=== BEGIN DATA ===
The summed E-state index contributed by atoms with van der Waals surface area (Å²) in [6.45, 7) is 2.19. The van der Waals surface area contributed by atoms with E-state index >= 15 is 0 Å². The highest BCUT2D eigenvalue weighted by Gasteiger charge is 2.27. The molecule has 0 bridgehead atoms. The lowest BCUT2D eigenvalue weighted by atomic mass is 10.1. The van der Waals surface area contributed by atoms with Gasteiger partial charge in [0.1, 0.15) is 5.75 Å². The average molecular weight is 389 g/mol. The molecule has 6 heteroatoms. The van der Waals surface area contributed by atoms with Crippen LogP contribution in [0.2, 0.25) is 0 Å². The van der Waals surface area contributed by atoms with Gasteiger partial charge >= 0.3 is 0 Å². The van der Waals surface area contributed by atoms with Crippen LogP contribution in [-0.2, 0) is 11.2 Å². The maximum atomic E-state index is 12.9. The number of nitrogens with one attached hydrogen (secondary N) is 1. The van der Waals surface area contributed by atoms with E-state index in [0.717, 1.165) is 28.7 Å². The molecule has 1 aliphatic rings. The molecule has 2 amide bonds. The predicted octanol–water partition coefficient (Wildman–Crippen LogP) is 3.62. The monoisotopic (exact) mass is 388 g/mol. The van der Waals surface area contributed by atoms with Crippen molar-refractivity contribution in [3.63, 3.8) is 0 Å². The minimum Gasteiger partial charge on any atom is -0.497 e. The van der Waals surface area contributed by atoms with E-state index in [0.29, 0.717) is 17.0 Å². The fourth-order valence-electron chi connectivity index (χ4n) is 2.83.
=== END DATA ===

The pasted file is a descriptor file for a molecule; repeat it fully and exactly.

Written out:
The summed E-state index contributed by atoms with van der Waals surface area (Å²) in [6.45, 7) is 2.19. The van der Waals surface area contributed by atoms with E-state index >= 15 is 0 Å². The highest BCUT2D eigenvalue weighted by Gasteiger charge is 2.27. The molecule has 0 bridgehead atoms. The lowest BCUT2D eigenvalue weighted by atomic mass is 10.1. The van der Waals surface area contributed by atoms with Gasteiger partial charge in [0.1, 0.15) is 5.75 Å². The average molecular weight is 389 g/mol. The molecule has 6 heteroatoms. The van der Waals surface area contributed by atoms with Crippen LogP contribution in [0.2, 0.25) is 0 Å². The van der Waals surface area contributed by atoms with Gasteiger partial charge >= 0.3 is 0 Å². The van der Waals surface area contributed by atoms with Crippen LogP contribution in [-0.2, 0) is 11.2 Å². The maximum atomic E-state index is 12.9. The number of nitrogens with one attached hydrogen (secondary N) is 1. The van der Waals surface area contributed by atoms with E-state index in [0.717, 1.165) is 28.7 Å². The molecule has 1 aliphatic rings. The molecule has 2 amide bonds. The predicted octanol–water partition coefficient (Wildman–Crippen LogP) is 3.62. The monoisotopic (exact) mass is 388 g/mol. The van der Waals surface area contributed by atoms with Crippen molar-refractivity contribution in [3.63, 3.8) is 0 Å². The minimum Gasteiger partial charge on any atom is -0.497 e. The van der Waals surface area contributed by atoms with E-state index in [0.29, 0.717) is 17.0 Å². The fourth-order valence-electron chi connectivity index (χ4n) is 2.83.